Modern poetry triumphed in the schools due to the work of the Fugitive/New Critics like Warren, Ransom, Tate, Brooks, their textbooks (“Understanding Poetry”) their associates (Paul Engle, I.A. Richards, Robert Frost, Ford Madox Ford, Ezra Pound, T.S. Eliot, William Carlos Williams, Robert Lowell) and their associates in turn, but modern painting did modern poetry one better: abstract painting, as hateful to working class people as modern poetry, managed to triumph in the market.
The answer lies not so much in aesthetics, but in the link between Modern Architecture and Modern Painting. Modern painting’s manifesto-points merely aped those of Bauhaus architecture. As Austrian architect Adolph Loos put it, “Ornament is a crime.” The key was cement. Building large modern buildings brought in corporate millions. The commerical, practical element of modern architecture pulled modern painting along with it. The modern architects befriended, and collected the work of, the modern painters. The combination of pioneer-ism, coterie-ism, and huge ugly buildings drawing monumental amounts of corporate cash overwhelmed public taste and a new era of “art” was born.
The aesthetics of Modernism was created before the 20th century by artists like Turner, Whistler, Baudelaire and countless others in Africa, Asia; the Modernists themselves simply cashed in as opportunists in the wake of the new ‘cement-mixer’ architecture.
Even the most blunt, astute philistines who objected to modern painting couldn’t see the writing on the wall of the Seagrams Building (Philip Johnson, Mies Van der Rohe, designers). No one could quite figure out modern painting’s success.
Al Capp missed, but came close, with these two quotes:
“Picasso was a sensible kid. He knew he couldn’t go any further—not along the traditional path, where talent was measured by the classic standards of truth and beauty. So he beat out another path—a crazy, crooked one, leading nowhere; and despite the jeering of the art world, he kept at it, turning out more balmy and offensive stuff every year until the art world began wondering if it hadn’t made a mistake, if there wasn’t something secretly good in stuff that looked so bad. The answer, of course, is that they were right in the first place—and history will someday make that judgement. But I’m sure Picasso couldn’t care less. He’s loaded. And the world’s galleries are loaded with his fakery.”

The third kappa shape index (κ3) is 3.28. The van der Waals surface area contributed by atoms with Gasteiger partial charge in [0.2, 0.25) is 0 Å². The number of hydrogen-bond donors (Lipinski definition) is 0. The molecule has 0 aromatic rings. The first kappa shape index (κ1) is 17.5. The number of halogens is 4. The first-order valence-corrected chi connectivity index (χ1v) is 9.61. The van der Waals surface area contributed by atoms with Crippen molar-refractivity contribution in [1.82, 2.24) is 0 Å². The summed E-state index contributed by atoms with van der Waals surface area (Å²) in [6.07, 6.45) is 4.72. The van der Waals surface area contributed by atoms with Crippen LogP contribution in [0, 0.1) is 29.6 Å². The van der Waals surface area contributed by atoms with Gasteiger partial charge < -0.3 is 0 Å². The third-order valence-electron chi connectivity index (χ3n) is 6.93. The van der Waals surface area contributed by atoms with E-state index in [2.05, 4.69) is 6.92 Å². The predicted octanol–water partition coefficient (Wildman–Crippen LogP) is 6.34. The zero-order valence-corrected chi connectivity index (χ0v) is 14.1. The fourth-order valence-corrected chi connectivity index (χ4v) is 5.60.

“Some people dismiss abstract artists as frauds. I don’t. I think quite a few are perfectly sincere, as sincere as those mystics of another great society—those Romans, I mean, who read augurs and portents into a slit lamb’s intestines. The only difference is that our mystics splash splatter paint until they create something as distasteful as lamb’s intestines—and we read augurs and portents into their messes.”
The real answer lay in those skyscrapers designed by graduates of the Modernist Bauhaus school.
The principle was explained in Poe’s Purloined Letter; it was the size of those cement Bauhaus monstrosities, the sheer volume and obviousness of it all, which eluded the critics.
What Do You Mean, Then?
Our artist expects no elaborate thanks
For these canvases of obscure blanks;
Selected critics’ praise and money
Will make this colony’s honey.
If Rothko’s bank account does well,
Working folk who wish to understand can go to hell.
But I’m no working class swine,
I understand theosophy and wine,
And I can tell you what the painting means in the end:
Some artist was some critic’s was some banker’s friend.